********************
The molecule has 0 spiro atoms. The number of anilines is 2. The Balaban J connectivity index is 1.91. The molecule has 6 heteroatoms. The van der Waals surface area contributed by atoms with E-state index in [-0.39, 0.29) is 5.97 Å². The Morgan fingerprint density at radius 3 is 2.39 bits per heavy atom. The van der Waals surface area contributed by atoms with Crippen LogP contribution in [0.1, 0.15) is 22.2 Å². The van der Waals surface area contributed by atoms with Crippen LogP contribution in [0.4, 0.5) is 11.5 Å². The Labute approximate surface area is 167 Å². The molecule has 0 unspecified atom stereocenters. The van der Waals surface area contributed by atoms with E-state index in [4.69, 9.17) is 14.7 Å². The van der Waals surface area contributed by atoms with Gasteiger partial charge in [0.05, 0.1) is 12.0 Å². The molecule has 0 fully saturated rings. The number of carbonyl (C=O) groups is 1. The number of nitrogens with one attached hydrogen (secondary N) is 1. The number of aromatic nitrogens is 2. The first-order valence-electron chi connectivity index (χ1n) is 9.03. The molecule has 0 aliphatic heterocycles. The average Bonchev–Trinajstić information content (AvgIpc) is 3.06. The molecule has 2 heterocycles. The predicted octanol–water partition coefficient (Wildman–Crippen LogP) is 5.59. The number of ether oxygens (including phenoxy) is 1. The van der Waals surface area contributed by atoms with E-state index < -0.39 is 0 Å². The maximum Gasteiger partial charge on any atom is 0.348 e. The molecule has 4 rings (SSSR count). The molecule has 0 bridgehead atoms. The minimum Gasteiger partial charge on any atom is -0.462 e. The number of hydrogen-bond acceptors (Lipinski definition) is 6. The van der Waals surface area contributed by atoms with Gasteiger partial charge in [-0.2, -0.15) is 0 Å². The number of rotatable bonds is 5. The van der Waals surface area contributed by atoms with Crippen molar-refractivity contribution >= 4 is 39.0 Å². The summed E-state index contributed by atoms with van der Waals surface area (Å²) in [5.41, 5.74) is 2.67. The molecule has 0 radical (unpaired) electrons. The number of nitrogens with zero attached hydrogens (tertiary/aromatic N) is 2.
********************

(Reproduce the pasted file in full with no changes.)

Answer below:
The molecule has 0 spiro atoms. The number of anilines is 2. The Balaban J connectivity index is 1.91. The molecule has 6 heteroatoms. The van der Waals surface area contributed by atoms with E-state index in [-0.39, 0.29) is 5.97 Å². The Morgan fingerprint density at radius 3 is 2.39 bits per heavy atom. The van der Waals surface area contributed by atoms with Crippen LogP contribution in [0.1, 0.15) is 22.2 Å². The van der Waals surface area contributed by atoms with Crippen LogP contribution in [0.4, 0.5) is 11.5 Å². The Labute approximate surface area is 167 Å². The molecule has 0 unspecified atom stereocenters. The van der Waals surface area contributed by atoms with E-state index in [4.69, 9.17) is 14.7 Å². The van der Waals surface area contributed by atoms with Gasteiger partial charge in [0.05, 0.1) is 12.0 Å². The molecule has 0 fully saturated rings. The number of carbonyl (C=O) groups is 1. The number of nitrogens with one attached hydrogen (secondary N) is 1. The number of aromatic nitrogens is 2. The first-order valence-electron chi connectivity index (χ1n) is 9.03. The molecule has 0 aliphatic heterocycles. The average Bonchev–Trinajstić information content (AvgIpc) is 3.06. The molecule has 2 heterocycles. The predicted octanol–water partition coefficient (Wildman–Crippen LogP) is 5.59. The number of ether oxygens (including phenoxy) is 1. The van der Waals surface area contributed by atoms with E-state index < -0.39 is 0 Å². The maximum Gasteiger partial charge on any atom is 0.348 e. The molecule has 4 rings (SSSR count). The molecule has 0 bridgehead atoms. The minimum Gasteiger partial charge on any atom is -0.462 e. The number of hydrogen-bond acceptors (Lipinski definition) is 6. The van der Waals surface area contributed by atoms with Gasteiger partial charge in [-0.2, -0.15) is 0 Å². The number of rotatable bonds is 5. The van der Waals surface area contributed by atoms with Crippen molar-refractivity contribution >= 4 is 39.0 Å². The summed E-state index contributed by atoms with van der Waals surface area (Å²) in [5.41, 5.74) is 2.67. The molecule has 0 radical (unpaired) electrons. The number of nitrogens with zero attached hydrogens (tertiary/aromatic N) is 2.